412Complete Issue of Voice News, vol. 7, No. 10, Oct. 1987 (A21724749).
413Complete Issue of Voice News, vol. 7, No. 2, Feb. 1987 (A21707730).
414Complete Issue of Voice News, vol. 7, No. 3, Mar. 1987 (A21707834).
415Complete Issue of Voice News, vol. 7, No. 5, May 1987 (A21714110).
416Confalone, D. E., et al, "Calling Card Service-TSPS Hardware, Software, and Signaling Implementation", The Bell System Technical Journal, Sep., 1982.
417Connolly, James, "Republican Convention Set to Test Telecommuncations," Computerworld, Jul. 9, 1984, p. 17 (A21708804).
418Conroy, Cathryn, "Audiotex Arrives," Monitor, Date Unknown (W71189).
419Conway, R.W., et al., "Tele-CUPLA: A Telephone Time Sharing System", Communication of the ACM, Sep. 1967, vol 10, No. 9, pp. 538-542-(Article).
420Coover, Edwin R., "Voice-Data Integration in the Office: A PBX Approach, "IEEE Communications Magazine, vol. 24, No. 7, Jul. 1986, pp. 24-29 (A03701442).
421Corbett, A.J., "Telephone Enquiry System Using Synthetic Speech", University of Essex, Dec. 1974, (Thesis).
422Cox, John D., "Talk Into Telephone, Command a Computer," The Sacramento Bee, Sep. 10, 2985 (A01354683).
423Cox, Jr., Floyd, "Flor Fax", Jan. 22, 1986-(Letter and Advertisements).
424Crawford, K.E., et al., "4A Toll Crossbar Application," The Bell System Technical Journal, vol. 57, No. 2, Feb. 1978, pp. 283-323 (A21716223).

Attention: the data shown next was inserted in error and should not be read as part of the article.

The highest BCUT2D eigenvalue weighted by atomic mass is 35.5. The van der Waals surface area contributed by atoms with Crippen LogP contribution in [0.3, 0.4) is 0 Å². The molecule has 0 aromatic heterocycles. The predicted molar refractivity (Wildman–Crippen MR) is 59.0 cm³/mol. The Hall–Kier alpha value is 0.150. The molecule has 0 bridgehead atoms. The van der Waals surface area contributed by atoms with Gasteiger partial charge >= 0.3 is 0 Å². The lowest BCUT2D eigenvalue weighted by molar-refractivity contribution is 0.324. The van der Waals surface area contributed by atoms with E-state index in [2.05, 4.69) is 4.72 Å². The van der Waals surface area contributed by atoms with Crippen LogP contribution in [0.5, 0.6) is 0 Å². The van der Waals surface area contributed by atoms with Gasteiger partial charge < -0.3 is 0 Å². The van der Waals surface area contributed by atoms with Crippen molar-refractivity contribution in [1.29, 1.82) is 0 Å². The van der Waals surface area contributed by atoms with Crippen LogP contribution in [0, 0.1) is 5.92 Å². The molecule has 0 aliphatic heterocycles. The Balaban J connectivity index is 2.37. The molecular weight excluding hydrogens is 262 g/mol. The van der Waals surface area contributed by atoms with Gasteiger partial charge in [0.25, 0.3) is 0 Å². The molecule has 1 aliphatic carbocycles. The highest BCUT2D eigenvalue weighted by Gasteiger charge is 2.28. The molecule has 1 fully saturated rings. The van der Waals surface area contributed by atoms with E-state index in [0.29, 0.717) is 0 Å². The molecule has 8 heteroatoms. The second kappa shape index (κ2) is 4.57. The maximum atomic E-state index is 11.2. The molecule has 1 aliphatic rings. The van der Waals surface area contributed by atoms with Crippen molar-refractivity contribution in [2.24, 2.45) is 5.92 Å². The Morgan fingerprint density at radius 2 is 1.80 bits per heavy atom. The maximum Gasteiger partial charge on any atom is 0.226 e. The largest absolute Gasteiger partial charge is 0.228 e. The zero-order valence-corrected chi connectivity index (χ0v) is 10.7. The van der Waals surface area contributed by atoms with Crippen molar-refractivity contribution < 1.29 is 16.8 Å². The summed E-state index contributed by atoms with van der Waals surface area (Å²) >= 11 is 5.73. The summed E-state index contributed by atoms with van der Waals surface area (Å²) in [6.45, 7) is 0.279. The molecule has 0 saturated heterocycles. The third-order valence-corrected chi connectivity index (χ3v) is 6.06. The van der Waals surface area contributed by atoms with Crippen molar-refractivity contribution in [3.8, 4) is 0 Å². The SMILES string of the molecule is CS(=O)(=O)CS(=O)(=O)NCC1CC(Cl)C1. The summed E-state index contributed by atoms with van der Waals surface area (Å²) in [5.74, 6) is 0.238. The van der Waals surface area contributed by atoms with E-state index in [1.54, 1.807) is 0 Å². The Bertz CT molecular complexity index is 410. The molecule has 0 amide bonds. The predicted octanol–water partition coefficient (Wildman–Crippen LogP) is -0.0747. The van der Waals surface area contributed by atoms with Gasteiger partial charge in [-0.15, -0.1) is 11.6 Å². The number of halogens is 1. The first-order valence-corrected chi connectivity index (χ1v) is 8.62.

425Croxall, L. M., et al., "Operational Experience with the 5ESS™ Switch," ISS Florence, Session 42 A, Paper 4, May 1984 (A21725550).
426Cuilwik, Tony, "Reach Out & Touch The Unix System", Unix Review, Jun. 1985, pp. 50, 52, 53, 56-(Article).
427Cummings, J.L., et al., "AT&T Network Architecture Evolution", AT&T Technical Journal, May/Jun. 1987, vol. 66, Issue 3, pp. 2-12-(Article).
428Cummings, Steve, "Voice-Mail Systems Attract Tentative Interest," PC Week, vol. 3, No. 49, Dec. 9, 1986, p. 140 (A21707565).
429Curtis, Cathy, "976 numbers let you dial-a-whatever", San Francisco Business Journal, Nov. 26, 1984-(Article).
430Curtis, Janice, "At a Turning Point, VMX Makes Moves to Boost Voice Messaging Business," Dallas Business Courier, vol. 2, No. 13, Section 1, Jul. 14, 1986, p. 19 (A21706328).
431Daniel, Heidi C., "Inventor Battles Computer Giants," South Florida Business Journal, Aug. 12, 1985 (A21707969).
432Daniels, Richard "Automating Customer Service", Insurance Software Review, Aug./Sep. 1989, pp. 60-62-(Article).
433Danner, Patrick, "Dial Info Charges Electronics Giant Disconnected Deal," San Francisco Business Times, vol. 2, No. 33, Apr. 18, 1988 (A21724767).